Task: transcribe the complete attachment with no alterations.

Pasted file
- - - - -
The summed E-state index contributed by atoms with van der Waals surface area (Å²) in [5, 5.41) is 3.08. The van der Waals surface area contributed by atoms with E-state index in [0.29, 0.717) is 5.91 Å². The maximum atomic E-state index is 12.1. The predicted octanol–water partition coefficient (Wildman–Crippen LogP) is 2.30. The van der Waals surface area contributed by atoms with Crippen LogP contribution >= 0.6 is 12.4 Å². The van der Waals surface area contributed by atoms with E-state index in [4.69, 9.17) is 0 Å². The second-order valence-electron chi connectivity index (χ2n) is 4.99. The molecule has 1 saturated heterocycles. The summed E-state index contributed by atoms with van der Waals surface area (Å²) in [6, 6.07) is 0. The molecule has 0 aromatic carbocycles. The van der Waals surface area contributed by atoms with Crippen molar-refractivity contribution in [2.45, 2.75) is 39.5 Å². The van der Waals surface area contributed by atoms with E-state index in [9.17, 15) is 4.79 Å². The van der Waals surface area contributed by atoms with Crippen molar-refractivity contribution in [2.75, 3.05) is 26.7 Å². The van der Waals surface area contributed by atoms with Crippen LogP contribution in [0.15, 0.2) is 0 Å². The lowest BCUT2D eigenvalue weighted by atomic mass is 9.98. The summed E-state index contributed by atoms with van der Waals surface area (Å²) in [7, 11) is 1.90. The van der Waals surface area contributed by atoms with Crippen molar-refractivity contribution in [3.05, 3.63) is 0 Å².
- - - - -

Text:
The summed E-state index contributed by atoms with van der Waals surface area (Å²) in [5, 5.41) is 3.08. The van der Waals surface area contributed by atoms with E-state index in [0.29, 0.717) is 5.91 Å². The maximum atomic E-state index is 12.1. The predicted octanol–water partition coefficient (Wildman–Crippen LogP) is 2.30. The van der Waals surface area contributed by atoms with Crippen LogP contribution >= 0.6 is 12.4 Å². The van der Waals surface area contributed by atoms with E-state index in [4.69, 9.17) is 0 Å². The second-order valence-electron chi connectivity index (χ2n) is 4.99. The molecule has 1 saturated heterocycles. The summed E-state index contributed by atoms with van der Waals surface area (Å²) in [6, 6.07) is 0. The molecule has 0 aromatic carbocycles. The van der Waals surface area contributed by atoms with Crippen molar-refractivity contribution in [2.45, 2.75) is 39.5 Å². The van der Waals surface area contributed by atoms with E-state index in [9.17, 15) is 4.79 Å². The van der Waals surface area contributed by atoms with Crippen molar-refractivity contribution in [2.75, 3.05) is 26.7 Å². The van der Waals surface area contributed by atoms with Crippen LogP contribution in [0.15, 0.2) is 0 Å². The lowest BCUT2D eigenvalue weighted by atomic mass is 9.98. The summed E-state index contributed by atoms with van der Waals surface area (Å²) in [7, 11) is 1.90. The van der Waals surface area contributed by atoms with Crippen molar-refractivity contribution in [3.05, 3.63) is 0 Å².